Hero of Fort Schuyler

Selected Revolutionary War Correspondence of Brigadier General Peter Gansevoort, Jr.


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About the Book

In August 1777, Peter Gansevoort, Jr., defended Fort Schuyler (also known as Fort Stanwix) during a three-week siege by 1,700 British soldiers, Tories and Indians commanded by Colonel Barry St. Leger. Gansevoort won the distinction of successfully resisting a British siege in a period when every other continental post in New York was either evacuated or surrendered. His valiant effort led to the American victory at the Battle of Saratoga, a crucial point of the war.
Born to an affluent Dutch family in Albany County, New York, Gansevoort was active in several theaters of Revolutionary War operations, including General Montgomery’s Canadian campaign (1775), the Champlain-Hudson–Mohawk Valley defense against Burgoyne’s northern invasion (1776–1777), the Sullivan-Clinton campaign (1779) and the New York–Vermont insurrection (1781). After the war, he was active in both military and civic arenas, rising to the position of brigadier general of the U.S. Army in 1809. Before his death, he presided over General James Wilkinson’s court-martial in 1811.
This documentary edition provides 279 pieces of correspondence to and from Gansevoort (and a few others) from 1775 to 1812.

About the Author(s)

David A. Ranzan is the University Archivist and Special Collections Librarian at Adelphi University in Garden City, New York.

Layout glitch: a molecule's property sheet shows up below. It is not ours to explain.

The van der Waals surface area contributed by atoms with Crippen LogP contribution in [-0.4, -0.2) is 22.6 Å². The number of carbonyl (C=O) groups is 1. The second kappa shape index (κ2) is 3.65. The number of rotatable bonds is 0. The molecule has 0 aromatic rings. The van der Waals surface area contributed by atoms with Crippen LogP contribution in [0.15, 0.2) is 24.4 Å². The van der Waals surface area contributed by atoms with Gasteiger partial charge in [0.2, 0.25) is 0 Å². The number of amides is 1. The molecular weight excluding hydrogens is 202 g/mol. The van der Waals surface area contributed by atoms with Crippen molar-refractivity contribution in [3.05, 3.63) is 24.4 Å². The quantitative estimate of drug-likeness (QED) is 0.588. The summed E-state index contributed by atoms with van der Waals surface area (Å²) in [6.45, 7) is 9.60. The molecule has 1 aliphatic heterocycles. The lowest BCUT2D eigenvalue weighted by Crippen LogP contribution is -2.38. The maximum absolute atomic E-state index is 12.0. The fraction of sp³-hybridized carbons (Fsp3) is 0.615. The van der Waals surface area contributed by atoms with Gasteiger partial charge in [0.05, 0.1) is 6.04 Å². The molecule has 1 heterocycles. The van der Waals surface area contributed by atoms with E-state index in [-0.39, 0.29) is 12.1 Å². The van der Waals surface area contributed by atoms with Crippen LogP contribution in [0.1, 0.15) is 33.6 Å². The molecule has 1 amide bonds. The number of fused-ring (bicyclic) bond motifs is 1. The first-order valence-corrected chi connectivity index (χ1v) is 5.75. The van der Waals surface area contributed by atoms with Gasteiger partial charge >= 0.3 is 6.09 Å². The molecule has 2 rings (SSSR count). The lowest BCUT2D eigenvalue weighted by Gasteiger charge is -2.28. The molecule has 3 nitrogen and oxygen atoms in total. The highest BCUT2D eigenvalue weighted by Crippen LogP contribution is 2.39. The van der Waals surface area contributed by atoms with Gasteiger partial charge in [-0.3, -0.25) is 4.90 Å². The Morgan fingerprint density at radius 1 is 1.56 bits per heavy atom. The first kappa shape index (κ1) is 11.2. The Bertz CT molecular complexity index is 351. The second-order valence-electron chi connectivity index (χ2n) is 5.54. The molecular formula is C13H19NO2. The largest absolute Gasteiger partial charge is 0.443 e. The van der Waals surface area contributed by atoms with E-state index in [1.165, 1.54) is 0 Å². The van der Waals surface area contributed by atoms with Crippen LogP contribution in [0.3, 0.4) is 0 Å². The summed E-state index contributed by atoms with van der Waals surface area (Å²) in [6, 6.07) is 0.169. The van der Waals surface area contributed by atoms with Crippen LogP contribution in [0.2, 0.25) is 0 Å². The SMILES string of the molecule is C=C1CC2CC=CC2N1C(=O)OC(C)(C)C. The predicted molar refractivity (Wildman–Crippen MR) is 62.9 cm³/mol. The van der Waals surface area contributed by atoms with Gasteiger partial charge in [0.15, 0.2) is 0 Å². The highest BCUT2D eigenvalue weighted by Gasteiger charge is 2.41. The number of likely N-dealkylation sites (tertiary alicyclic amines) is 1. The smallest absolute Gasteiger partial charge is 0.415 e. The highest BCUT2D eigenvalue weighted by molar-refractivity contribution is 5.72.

Matthew J. Hollis is a Ph.D. candidate in early American history at Binghamton University, SUNY. He lives in Vestal, New York.

Bibliographic Details

Peter Gansevoort, Jr.
Format: softcover (7 x 10)
Pages: 280
Bibliographic Info: 21 photos, 4 maps, appendix, notes, bibliography, index
Copyright Date: 2014
pISBN: 978-0-7864-7948-1
eISBN: 978-1-4766-1680-3
Imprint: McFarland

Table of Contents

Table of Contents

Preface 1
Chronology 5
One. 1775: Invading the North 7
Two. 1776: Defending the Lake 13
Three. 1777: The Siege of Fort Schuyler 35
Four. 1778: News of the War 90
Five. 1779: Expedition into Indian Country 120
Six. 1780: Preparing for Imminent Attack 143
Seven. 1781: The Albany Militia Brigade 157
Eight. 1782: Protecting New York State 190
Nine. 1783: Organization After the War 203
Ten. 1784–1812: Service After the War 212
Appendix 231
Chapter Notes 235
Bibliography 263
Index 269